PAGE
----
Monday, June 28, 2010

Drinking Water Purity, Do You Know Where Your Water Has Been?

At this point in time the United States has one of the safest water supplies in the world, but things change. Our water treatment and delivery systems are aging and the demand for water continues to grow with populations of our cities. In the arid west reclaimed or recycled water, is being used to recharge groundwater. In other places waste treatment plants discharge to rivers that supply drinking water systems. Water recycling and reuse while increasing supply is introducing a variety of contaminants into our drinking water that water treatment systems and water regulations were never meant to address. Under the authority of the Safe Drinking Water Act (SDWA), EPA sets standards for approximately 90 contaminants in drinking water including bacteria and disinfection by products. For each of these contaminants, EPA sets a legal limit, called a maximum contaminant level. EPA requires that all public water supplies be tested for this list of contaminants on a regular basis and meet these minimum standards. In addition, EPA sets secondary standards for less hazardous substances based on aesthetic characteristics of taste, smell and appearance, which public water systems and states can choose to adopt or not. Though 90 contaminants is a lot, there are approximately 80,000 chemicals in use in our society and an uncounted number of pathogens.

Drinking water is typically treated with either Chloramine or chlorine both are disinfectants. (Disinfection by products are several of the chemicals tested for in drinking water supplies.) Chloramine is a combination of chlorine and ammonia that is currently considered best technology for controlling the formation of certain regulated organic disinfection byproducts and has come to replace the use of chlorine in many locations. Since the revisions to the clean water act in the past decade chloramine has returned to common use as a distribution system disinfectant after being replaced in 1940’s with chlorine when there were ammonia shortages. Chloramine lowers microbial densities of coliform bacteria, heterotrophic bacteria, Legionella bacteria while minimizing the formation of regulated disinfection by-products. However, these bacteria and the other substances on the primary drinking water list are not the whole story, nor are they the only substances in our water today.

Recycled or reclaimed water is former wastewater (sewage) that has been treated to remove solids and certain impurities, and then is used in irrigation, discharged to surface water that is a source of drinking water or injected into the ground to recharge groundwater aquifers. In order to make our river, lake, stream and ocean water safe for fishing and recreation, the Clean Water Act of 1972 mandated elimination of the discharge of untreated waste from municipal and industrial sources, and the US federal government provided billions of dollars in grants for building sewage treatment plants around the country. Modern treatment plants, usually using sand filtration and chlorination in addition to primary and secondary treatment, were required to meet certain standards. These standards were never designed to render the waste water potable.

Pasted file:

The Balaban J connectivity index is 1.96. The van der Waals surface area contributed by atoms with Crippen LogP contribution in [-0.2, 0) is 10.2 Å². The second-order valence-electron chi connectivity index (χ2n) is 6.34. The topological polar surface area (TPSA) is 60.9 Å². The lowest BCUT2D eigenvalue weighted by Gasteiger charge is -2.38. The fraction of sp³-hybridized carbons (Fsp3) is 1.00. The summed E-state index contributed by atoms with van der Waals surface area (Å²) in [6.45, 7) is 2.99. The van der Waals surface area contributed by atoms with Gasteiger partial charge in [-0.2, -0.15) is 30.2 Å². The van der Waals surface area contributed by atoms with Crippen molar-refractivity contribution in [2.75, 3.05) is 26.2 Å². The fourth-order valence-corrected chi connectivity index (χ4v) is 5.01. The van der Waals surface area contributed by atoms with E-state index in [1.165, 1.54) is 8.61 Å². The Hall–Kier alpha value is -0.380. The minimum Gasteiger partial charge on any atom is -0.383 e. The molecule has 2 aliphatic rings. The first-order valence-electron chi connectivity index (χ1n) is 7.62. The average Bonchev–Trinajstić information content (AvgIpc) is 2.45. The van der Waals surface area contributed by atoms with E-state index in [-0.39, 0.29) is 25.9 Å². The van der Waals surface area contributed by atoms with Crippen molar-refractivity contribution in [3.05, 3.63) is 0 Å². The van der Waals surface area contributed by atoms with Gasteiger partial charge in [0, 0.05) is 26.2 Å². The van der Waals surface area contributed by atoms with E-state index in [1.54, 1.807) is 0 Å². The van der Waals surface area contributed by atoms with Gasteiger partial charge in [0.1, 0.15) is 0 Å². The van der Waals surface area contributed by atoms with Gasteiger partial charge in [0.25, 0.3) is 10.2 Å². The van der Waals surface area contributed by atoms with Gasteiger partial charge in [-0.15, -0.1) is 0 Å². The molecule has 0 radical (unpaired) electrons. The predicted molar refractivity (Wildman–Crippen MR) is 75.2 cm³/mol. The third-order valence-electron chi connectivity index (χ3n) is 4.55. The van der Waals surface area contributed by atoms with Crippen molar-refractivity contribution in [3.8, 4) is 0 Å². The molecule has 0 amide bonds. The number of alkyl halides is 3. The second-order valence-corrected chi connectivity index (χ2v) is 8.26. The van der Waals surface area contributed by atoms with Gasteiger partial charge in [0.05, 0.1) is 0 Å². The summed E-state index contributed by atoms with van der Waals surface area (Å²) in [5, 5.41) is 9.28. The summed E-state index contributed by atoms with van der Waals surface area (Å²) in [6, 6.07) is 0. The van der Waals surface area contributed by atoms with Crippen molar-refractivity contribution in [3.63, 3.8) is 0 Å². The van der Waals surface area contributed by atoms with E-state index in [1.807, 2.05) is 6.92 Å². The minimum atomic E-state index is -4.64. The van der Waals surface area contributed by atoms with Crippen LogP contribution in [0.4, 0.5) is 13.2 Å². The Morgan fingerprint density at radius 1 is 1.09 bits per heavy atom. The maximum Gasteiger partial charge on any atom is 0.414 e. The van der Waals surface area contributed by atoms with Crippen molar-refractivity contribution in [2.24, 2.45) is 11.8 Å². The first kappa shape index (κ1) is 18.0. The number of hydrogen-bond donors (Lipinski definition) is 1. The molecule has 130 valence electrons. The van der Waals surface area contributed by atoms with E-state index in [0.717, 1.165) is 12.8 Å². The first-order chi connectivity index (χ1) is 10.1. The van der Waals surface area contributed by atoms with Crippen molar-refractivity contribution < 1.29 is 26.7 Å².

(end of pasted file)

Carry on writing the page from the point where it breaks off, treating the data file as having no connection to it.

Now; however, this water is being mixed with drinking water reserves. As recycled and reclaimed water is added to the water supply through indirect means, the potential for health impacts increases. Varying amounts of pathogens, pharmaceutical chemicals (e.g., hormones from female hormonal contraception and other pharmaceuticals in common usage) and other trace chemicals are able to pass through the treatment and filtering process, potentially causing danger to humans. Certainly, the USGS and US Fish and Wildlife have documented impact to aquatic life in surface water sources. Drinking water standards were developed for natural groundwater, and are not appropriate for identifying contaminants in reclaimed water. In addition to pathogens, and organic and endocrine disrupting chemicals, a large number of compounds may be present in reclaimed water. Today, we do not even have the technology to test for some of these substances at trace levels, and no studies have ever been done to measure the potential for developmental or health impact from chronic low level dosing. The drinking water standards are simply not sufficient for impaired sources or indirect potable reuse. Nonetheless, as the water supply becomes critical in various locations, recycling of water both direct and indirect is taking place and expanding.

Life depends on water and so in stressed areas like California we are beginning to reach for every potential source of water. The existing set of drinking water standards are not comprehensive and do not define safe drinking water potentially containing trace contaminants from modern life. Water supply managers keep finding additional chemicals in toxic concentrations that evade “best available treatment” standards. There is little health effects information on low doses of pharmaceuticals and endocrine disrupters and limited ability to test at trace levels, and yet without hesitation we pump this water into the groundwater basins that represent the largest storage of water available to us. Water suppliers that serve the same people year-round are required to send their customers an annual water quality report (sometimes called a consumer confidence report). However these water supply reports neglect to clearly state where some of this water comes from and note that water is tested for only the primary and possibly secondary drinking water contaminants.

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